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What will I experience during my procedure?

  • An intravenous catheter (IV line) for administration of fluids and medication will be inserted into a vein on the back of your hand or in your arm.
  • Devices to monitor your heart rate and blood pressure will be attached to your body.
  • You will be awake but lightly sedated throughout the procedure.
  • You will feel the local anaesthetic injection into the groin region, where the incision will be made to insert the catheter.
  • During your procedure a dye (contrast media) will be injected to visualise the placement of your device. You may get a warm feeling as the contrast passes through your body.
You should tell your interventional cardiologist if you are experiencing any pain during the procedure. Usually patients have little or no discomfort during this procedure. Severe pain is very rare.
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How should I prepare for my procedure?

  • Fasting: You may eat until 2 hours before admission then you should not have anything to  eat. You may continue to drink clear fluids.
  • Allergies or previous reactions to contrast (x-ray dye): Please inform Mercy Angiography staff at the time of booking your procedure if you have any known history of allergies, particularly allergies to x-ray contrast and seafood.
  • Diabetes: If you are a diabetic you should tell the Mercy Angiography staff at the time of booking. You may need to discuss your insulin dose with your cardiologist.
  • Warfarin or Coumadin: If you are taking Warfarin (a “blood thinner”) you should make this known to Mercy Angiography staff at the time of booking. It is likely that you will need to stop this medication temporarily for a few days before angiography.
  • Other usual medications: Continue these unless advised otherwise by your cardiologist
Please bring with you any medication and any recent blood test results, ultrasound results or x-rays.

On the day of your procedure, please make your way to the Mercy Hospital Reception where they will be expecting you. You will be admitted to a hospital ward and transferred to Mercy Angiography for your procedure.

For directions to the Mercy Hospital, click here.

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What happens after the procedure?

  • Following the procedure, you will go to the hospital ward to recover from sedation.
  • If there are no complications, upon the discretion of the cardiologists, patients may go home on the same day as their procedure or they may require an overnight stay in the hospital.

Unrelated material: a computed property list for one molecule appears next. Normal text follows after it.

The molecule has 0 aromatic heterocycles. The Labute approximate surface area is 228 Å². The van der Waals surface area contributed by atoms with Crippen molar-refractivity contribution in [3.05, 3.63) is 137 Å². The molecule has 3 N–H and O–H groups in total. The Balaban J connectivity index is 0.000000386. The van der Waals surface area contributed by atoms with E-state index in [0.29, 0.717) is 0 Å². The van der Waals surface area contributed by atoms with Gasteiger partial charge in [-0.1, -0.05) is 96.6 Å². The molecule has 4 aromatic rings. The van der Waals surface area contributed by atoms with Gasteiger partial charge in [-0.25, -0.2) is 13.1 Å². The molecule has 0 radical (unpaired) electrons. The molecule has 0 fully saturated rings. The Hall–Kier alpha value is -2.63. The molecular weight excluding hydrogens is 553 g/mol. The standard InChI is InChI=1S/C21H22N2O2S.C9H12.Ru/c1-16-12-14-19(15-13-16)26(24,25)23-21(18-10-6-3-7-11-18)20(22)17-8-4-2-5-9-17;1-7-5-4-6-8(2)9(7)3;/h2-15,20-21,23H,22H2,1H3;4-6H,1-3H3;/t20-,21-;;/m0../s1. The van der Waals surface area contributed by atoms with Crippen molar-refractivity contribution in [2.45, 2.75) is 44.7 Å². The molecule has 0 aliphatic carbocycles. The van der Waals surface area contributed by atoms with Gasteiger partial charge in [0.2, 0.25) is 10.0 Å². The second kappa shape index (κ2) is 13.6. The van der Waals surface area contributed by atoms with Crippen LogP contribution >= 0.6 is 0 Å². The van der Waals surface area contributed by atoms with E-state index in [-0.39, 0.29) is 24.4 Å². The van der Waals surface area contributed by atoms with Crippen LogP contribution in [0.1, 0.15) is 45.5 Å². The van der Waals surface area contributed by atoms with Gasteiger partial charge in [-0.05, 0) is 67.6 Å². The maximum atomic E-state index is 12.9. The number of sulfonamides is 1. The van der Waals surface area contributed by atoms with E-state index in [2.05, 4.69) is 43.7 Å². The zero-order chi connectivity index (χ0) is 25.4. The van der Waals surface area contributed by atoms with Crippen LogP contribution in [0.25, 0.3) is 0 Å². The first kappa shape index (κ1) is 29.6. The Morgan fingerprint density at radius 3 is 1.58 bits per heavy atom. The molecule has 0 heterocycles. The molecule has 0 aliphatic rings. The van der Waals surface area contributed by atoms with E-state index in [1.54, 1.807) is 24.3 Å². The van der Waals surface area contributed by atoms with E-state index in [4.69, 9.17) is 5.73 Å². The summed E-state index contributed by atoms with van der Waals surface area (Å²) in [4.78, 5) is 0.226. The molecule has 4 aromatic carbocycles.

• Before leaving the hospital, a chest x-ray and / or echocardiogram will be performed to ensure the device is still positioned properly.
  • Prior to your discharge the cardiologists and / or ward staff will give you guidelines or advice about resuming your normal daily activities. 
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What are the Risks & Benefits?

Potential risks include:

  • PFO closure is a common procedure and serious complications are uncommon.
  • A small amount of bruising at the catheter entry point in the groin region is relatively common. This is usually not clinically important unless it becomes painful.
  • You procedure involves a puncture in the groin region. Sometimes a "false aneurysm" or out-pouching of the groin artery deep under the skin occurs at the puncture site. This shows up as increasing pain at the puncture site. The diagnosis is made by an ultrasound test and treatment is usually by an injection.
  • Abnormal or irregular beating of the heart may occur but is usually brief and easily treated.
  • An allergic reaction to the x-ray contrast (dye) with rash or itching sometimes occurs. Exceptionally rarely a very severe life-threatening allergic reaction can occur.
  • A heart attack is a very rare complication.
  • The x-ray contrast may cause some damage to kidneys that is usually temporary. It is more common in those patients who already have damaged kidneys or who suffer from diabetes.
  • Infection is very rare.
  • If you have chest pain in hospital after the procedure you should report this. Most chest pain turns out to be unimportant.
  • Stroke or death is very rare.


  • Surgery to close your PFO is avoided. This results in a shorter hospital stay and substantially reduced recovery time.
  • You may not need life-long drug therapy to prevent strokes.
  • If you suffer from migraines, you may notice a reduction in symptoms.